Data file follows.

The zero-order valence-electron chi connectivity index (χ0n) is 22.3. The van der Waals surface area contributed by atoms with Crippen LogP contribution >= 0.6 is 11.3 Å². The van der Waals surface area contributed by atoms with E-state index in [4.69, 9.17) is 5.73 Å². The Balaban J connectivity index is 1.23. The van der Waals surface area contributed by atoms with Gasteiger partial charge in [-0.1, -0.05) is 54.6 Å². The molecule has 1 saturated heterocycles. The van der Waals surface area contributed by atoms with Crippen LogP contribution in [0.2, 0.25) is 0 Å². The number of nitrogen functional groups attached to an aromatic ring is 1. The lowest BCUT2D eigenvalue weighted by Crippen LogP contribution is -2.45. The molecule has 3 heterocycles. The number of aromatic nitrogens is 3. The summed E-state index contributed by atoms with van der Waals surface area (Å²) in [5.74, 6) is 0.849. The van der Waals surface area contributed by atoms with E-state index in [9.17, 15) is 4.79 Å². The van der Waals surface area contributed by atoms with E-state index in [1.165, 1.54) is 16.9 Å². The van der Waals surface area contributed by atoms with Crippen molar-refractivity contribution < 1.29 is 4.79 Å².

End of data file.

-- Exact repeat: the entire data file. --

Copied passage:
The zero-order valence-electron chi connectivity index (χ0n) is 22.3. The van der Waals surface area contributed by atoms with Crippen LogP contribution >= 0.6 is 11.3 Å². The van der Waals surface area contributed by atoms with E-state index in [4.69, 9.17) is 5.73 Å². The Balaban J connectivity index is 1.23. The van der Waals surface area contributed by atoms with Gasteiger partial charge in [-0.1, -0.05) is 54.6 Å². The molecule has 1 saturated heterocycles. The van der Waals surface area contributed by atoms with Crippen LogP contribution in [0.2, 0.25) is 0 Å². The number of nitrogen functional groups attached to an aromatic ring is 1. The lowest BCUT2D eigenvalue weighted by Crippen LogP contribution is -2.45. The molecule has 3 heterocycles. The number of aromatic nitrogens is 3. The summed E-state index contributed by atoms with van der Waals surface area (Å²) in [5.74, 6) is 0.849. The van der Waals surface area contributed by atoms with E-state index in [9.17, 15) is 4.79 Å². The van der Waals surface area contributed by atoms with E-state index in [1.165, 1.54) is 16.9 Å². The van der Waals surface area contributed by atoms with Crippen molar-refractivity contribution < 1.29 is 4.79 Å².